Alcohol misuse is a common, disabling, and costly issue worldwide, but the vast majority of people with alcohol misuse never access treatment for varying reasons. Internet-delivered cognitive behaviour therapy (ICBT) may be an attractive treatment alternative for individuals with alcohol misuse who are reluctant to seek help due to stigma, or who live in rural communities with little access to face-to-face treatment. With the growing development of ICBT treatment clinics, investigating ways to optimize its delivery within routine clinic settings becomes a crucial avenue of research. Some studies in the alcohol treatment literature suggest that assessment interviews conducted pre-treatment may improve short- and long-term drinking outcomes but no experimental evaluation of this has been conducted. Further, research on internet interventions for alcohol misuse suggests that guidance from a therapist or coach improves outcomes, but more research on the benefits of guidance in ICBT is still needed.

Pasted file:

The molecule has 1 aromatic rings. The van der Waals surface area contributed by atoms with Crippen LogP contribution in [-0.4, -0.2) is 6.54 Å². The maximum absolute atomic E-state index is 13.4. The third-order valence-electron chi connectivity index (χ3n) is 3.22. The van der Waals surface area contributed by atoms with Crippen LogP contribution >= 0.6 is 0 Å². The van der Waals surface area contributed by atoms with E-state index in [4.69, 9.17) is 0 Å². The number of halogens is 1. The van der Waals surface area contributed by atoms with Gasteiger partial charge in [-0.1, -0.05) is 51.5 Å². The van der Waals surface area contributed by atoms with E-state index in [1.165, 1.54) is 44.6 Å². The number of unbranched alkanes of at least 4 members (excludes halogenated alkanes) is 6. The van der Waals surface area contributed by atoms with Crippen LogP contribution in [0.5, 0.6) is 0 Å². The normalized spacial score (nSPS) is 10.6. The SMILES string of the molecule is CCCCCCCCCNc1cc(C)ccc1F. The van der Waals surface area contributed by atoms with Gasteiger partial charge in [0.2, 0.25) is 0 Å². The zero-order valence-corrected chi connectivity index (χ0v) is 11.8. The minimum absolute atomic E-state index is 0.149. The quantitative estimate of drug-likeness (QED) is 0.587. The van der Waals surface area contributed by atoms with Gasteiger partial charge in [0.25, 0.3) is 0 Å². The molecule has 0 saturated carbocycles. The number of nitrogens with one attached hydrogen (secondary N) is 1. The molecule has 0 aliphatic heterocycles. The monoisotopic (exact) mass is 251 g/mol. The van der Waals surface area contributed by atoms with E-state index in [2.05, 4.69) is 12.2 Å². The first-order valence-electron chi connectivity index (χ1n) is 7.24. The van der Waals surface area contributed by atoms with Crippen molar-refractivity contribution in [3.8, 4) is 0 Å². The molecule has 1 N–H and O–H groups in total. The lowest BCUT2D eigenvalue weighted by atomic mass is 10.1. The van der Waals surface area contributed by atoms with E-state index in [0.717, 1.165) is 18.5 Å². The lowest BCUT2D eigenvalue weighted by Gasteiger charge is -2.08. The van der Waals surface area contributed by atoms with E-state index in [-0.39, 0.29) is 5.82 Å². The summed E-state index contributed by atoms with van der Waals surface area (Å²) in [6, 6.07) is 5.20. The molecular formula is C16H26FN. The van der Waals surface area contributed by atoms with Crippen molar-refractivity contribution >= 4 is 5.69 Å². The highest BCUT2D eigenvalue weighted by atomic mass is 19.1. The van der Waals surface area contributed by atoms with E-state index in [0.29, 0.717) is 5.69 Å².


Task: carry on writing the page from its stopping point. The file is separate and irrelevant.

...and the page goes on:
This study is a 2X2 factorial randomized controlled trial where all of the expected 300 participants receive access to the Alcohol Change Course, an eight-week ICBT program. A comprehensive pre-treatment assessment interview represents factor 1, and guidance from a health educator represents factor 2. All participants will be asked to respond to measures at screening, pre-treatment, mid-treatment, post-treatment and 3, 6 and 12 months after treatment completion.
This study will provide valuable information on optimization of ICBT for alcohol misuse within routine clinic settings.